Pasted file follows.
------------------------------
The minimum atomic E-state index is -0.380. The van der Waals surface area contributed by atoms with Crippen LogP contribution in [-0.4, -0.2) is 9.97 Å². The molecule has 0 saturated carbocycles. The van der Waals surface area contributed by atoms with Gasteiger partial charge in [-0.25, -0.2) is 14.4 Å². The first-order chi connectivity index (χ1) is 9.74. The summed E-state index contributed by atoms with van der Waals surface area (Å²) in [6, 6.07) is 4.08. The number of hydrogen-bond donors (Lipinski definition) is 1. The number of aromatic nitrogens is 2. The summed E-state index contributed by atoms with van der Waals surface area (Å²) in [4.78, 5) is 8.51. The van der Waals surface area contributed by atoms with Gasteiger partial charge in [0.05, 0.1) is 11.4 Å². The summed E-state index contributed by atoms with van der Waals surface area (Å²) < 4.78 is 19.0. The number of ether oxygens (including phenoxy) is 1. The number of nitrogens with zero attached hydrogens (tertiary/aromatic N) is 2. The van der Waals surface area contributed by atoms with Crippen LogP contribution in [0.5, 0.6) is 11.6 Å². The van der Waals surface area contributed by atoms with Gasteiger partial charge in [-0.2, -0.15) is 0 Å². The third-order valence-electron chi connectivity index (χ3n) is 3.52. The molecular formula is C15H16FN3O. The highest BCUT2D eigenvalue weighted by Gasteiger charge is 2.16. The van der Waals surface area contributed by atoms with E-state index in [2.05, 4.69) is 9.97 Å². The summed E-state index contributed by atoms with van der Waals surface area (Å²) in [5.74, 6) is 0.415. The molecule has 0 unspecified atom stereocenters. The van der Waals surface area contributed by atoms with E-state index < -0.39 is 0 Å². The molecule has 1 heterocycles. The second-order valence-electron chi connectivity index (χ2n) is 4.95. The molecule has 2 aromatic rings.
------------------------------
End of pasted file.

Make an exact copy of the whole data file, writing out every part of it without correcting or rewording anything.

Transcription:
The minimum atomic E-state index is -0.380. The van der Waals surface area contributed by atoms with Crippen LogP contribution in [-0.4, -0.2) is 9.97 Å². The molecule has 0 saturated carbocycles. The van der Waals surface area contributed by atoms with Gasteiger partial charge in [-0.25, -0.2) is 14.4 Å². The first-order chi connectivity index (χ1) is 9.74. The summed E-state index contributed by atoms with van der Waals surface area (Å²) in [6, 6.07) is 4.08. The number of hydrogen-bond donors (Lipinski definition) is 1. The number of aromatic nitrogens is 2. The summed E-state index contributed by atoms with van der Waals surface area (Å²) in [4.78, 5) is 8.51. The van der Waals surface area contributed by atoms with Gasteiger partial charge in [0.05, 0.1) is 11.4 Å². The summed E-state index contributed by atoms with van der Waals surface area (Å²) < 4.78 is 19.0. The number of ether oxygens (including phenoxy) is 1. The number of nitrogens with zero attached hydrogens (tertiary/aromatic N) is 2. The van der Waals surface area contributed by atoms with Crippen LogP contribution in [0.5, 0.6) is 11.6 Å². The van der Waals surface area contributed by atoms with Gasteiger partial charge in [-0.2, -0.15) is 0 Å². The third-order valence-electron chi connectivity index (χ3n) is 3.52. The molecular formula is C15H16FN3O. The highest BCUT2D eigenvalue weighted by Gasteiger charge is 2.16. The van der Waals surface area contributed by atoms with E-state index in [2.05, 4.69) is 9.97 Å². The summed E-state index contributed by atoms with van der Waals surface area (Å²) in [5.74, 6) is 0.415. The molecule has 0 unspecified atom stereocenters. The van der Waals surface area contributed by atoms with E-state index < -0.39 is 0 Å². The molecule has 1 heterocycles. The second-order valence-electron chi connectivity index (χ2n) is 4.95. The molecule has 2 aromatic rings.